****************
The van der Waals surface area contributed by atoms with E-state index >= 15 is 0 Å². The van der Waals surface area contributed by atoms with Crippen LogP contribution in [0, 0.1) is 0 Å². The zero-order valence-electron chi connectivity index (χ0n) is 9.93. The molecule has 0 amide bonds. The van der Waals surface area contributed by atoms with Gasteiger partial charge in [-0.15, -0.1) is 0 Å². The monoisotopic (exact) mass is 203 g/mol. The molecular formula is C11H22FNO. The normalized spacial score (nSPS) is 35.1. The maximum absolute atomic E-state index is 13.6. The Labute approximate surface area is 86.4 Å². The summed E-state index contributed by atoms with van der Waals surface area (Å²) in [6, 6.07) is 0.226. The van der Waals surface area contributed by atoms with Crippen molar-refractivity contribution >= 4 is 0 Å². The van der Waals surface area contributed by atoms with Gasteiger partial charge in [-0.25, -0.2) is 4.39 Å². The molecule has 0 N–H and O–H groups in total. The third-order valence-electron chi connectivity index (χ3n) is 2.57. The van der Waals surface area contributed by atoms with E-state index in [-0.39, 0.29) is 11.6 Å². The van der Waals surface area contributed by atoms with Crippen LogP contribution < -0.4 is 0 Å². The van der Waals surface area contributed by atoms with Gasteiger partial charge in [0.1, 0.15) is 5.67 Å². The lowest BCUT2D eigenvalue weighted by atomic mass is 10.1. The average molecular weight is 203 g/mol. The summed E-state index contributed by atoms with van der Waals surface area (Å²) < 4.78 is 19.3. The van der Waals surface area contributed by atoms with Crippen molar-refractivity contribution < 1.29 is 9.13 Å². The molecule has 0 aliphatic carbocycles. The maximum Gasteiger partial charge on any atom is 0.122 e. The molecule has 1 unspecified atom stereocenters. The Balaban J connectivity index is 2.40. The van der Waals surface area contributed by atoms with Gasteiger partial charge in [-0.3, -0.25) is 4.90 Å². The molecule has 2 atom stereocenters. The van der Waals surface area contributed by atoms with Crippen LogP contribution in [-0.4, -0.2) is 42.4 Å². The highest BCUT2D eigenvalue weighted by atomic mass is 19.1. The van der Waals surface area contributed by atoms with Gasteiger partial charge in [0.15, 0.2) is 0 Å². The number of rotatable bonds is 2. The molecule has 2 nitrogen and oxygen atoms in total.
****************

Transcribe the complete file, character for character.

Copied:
The van der Waals surface area contributed by atoms with E-state index >= 15 is 0 Å². The van der Waals surface area contributed by atoms with Crippen LogP contribution in [0, 0.1) is 0 Å². The zero-order valence-electron chi connectivity index (χ0n) is 9.93. The molecule has 0 amide bonds. The van der Waals surface area contributed by atoms with Gasteiger partial charge in [-0.15, -0.1) is 0 Å². The monoisotopic (exact) mass is 203 g/mol. The molecular formula is C11H22FNO. The normalized spacial score (nSPS) is 35.1. The maximum absolute atomic E-state index is 13.6. The Labute approximate surface area is 86.4 Å². The summed E-state index contributed by atoms with van der Waals surface area (Å²) in [6, 6.07) is 0.226. The van der Waals surface area contributed by atoms with Crippen molar-refractivity contribution >= 4 is 0 Å². The van der Waals surface area contributed by atoms with Gasteiger partial charge in [-0.25, -0.2) is 4.39 Å². The molecule has 0 N–H and O–H groups in total. The third-order valence-electron chi connectivity index (χ3n) is 2.57. The van der Waals surface area contributed by atoms with E-state index in [-0.39, 0.29) is 11.6 Å². The van der Waals surface area contributed by atoms with Crippen LogP contribution < -0.4 is 0 Å². The van der Waals surface area contributed by atoms with Gasteiger partial charge in [0.1, 0.15) is 5.67 Å². The lowest BCUT2D eigenvalue weighted by atomic mass is 10.1. The average molecular weight is 203 g/mol. The summed E-state index contributed by atoms with van der Waals surface area (Å²) < 4.78 is 19.3. The van der Waals surface area contributed by atoms with Crippen molar-refractivity contribution < 1.29 is 9.13 Å². The molecule has 0 aliphatic carbocycles. The maximum Gasteiger partial charge on any atom is 0.122 e. The molecule has 1 unspecified atom stereocenters. The Balaban J connectivity index is 2.40. The van der Waals surface area contributed by atoms with Gasteiger partial charge in [-0.3, -0.25) is 4.90 Å². The molecule has 2 atom stereocenters. The van der Waals surface area contributed by atoms with Crippen LogP contribution in [-0.4, -0.2) is 42.4 Å². The highest BCUT2D eigenvalue weighted by atomic mass is 19.1. The van der Waals surface area contributed by atoms with Gasteiger partial charge in [0.15, 0.2) is 0 Å². The number of rotatable bonds is 2. The molecule has 2 nitrogen and oxygen atoms in total.